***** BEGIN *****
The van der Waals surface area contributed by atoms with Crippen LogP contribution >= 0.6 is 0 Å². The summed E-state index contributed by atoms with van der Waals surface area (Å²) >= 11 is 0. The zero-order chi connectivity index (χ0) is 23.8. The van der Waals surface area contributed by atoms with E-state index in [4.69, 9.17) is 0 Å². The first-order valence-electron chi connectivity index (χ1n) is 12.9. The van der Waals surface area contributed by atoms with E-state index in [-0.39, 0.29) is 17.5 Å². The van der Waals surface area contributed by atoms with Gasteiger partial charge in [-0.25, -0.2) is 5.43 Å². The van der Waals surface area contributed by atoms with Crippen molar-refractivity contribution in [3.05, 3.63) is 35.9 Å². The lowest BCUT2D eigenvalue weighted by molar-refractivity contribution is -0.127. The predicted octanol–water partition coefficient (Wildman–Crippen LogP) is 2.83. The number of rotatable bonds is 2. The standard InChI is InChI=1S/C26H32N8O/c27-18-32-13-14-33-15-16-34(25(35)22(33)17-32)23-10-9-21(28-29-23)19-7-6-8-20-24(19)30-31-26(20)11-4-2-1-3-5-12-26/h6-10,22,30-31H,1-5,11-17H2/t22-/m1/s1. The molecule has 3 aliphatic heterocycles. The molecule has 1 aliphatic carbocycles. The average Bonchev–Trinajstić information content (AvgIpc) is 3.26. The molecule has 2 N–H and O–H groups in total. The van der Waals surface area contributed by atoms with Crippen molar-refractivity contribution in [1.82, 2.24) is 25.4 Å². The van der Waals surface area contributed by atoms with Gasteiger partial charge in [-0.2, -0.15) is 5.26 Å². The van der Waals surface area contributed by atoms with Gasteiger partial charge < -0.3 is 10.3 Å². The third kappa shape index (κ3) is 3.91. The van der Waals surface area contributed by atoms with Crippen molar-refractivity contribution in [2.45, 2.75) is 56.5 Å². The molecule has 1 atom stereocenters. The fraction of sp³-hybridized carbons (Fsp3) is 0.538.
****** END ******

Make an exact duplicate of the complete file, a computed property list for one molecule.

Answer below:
The van der Waals surface area contributed by atoms with Crippen LogP contribution >= 0.6 is 0 Å². The summed E-state index contributed by atoms with van der Waals surface area (Å²) >= 11 is 0. The zero-order chi connectivity index (χ0) is 23.8. The van der Waals surface area contributed by atoms with E-state index in [4.69, 9.17) is 0 Å². The first-order valence-electron chi connectivity index (χ1n) is 12.9. The van der Waals surface area contributed by atoms with E-state index in [-0.39, 0.29) is 17.5 Å². The van der Waals surface area contributed by atoms with Gasteiger partial charge in [-0.25, -0.2) is 5.43 Å². The van der Waals surface area contributed by atoms with Crippen molar-refractivity contribution in [3.05, 3.63) is 35.9 Å². The lowest BCUT2D eigenvalue weighted by molar-refractivity contribution is -0.127. The predicted octanol–water partition coefficient (Wildman–Crippen LogP) is 2.83. The number of rotatable bonds is 2. The standard InChI is InChI=1S/C26H32N8O/c27-18-32-13-14-33-15-16-34(25(35)22(33)17-32)23-10-9-21(28-29-23)19-7-6-8-20-24(19)30-31-26(20)11-4-2-1-3-5-12-26/h6-10,22,30-31H,1-5,11-17H2/t22-/m1/s1. The molecule has 3 aliphatic heterocycles. The molecule has 1 aliphatic carbocycles. The average Bonchev–Trinajstić information content (AvgIpc) is 3.26. The molecule has 2 N–H and O–H groups in total. The van der Waals surface area contributed by atoms with Crippen molar-refractivity contribution in [1.82, 2.24) is 25.4 Å². The van der Waals surface area contributed by atoms with Gasteiger partial charge in [-0.2, -0.15) is 5.26 Å². The van der Waals surface area contributed by atoms with Gasteiger partial charge < -0.3 is 10.3 Å². The third kappa shape index (κ3) is 3.91. The van der Waals surface area contributed by atoms with Crippen molar-refractivity contribution in [2.45, 2.75) is 56.5 Å². The molecule has 1 atom stereocenters. The fraction of sp³-hybridized carbons (Fsp3) is 0.538.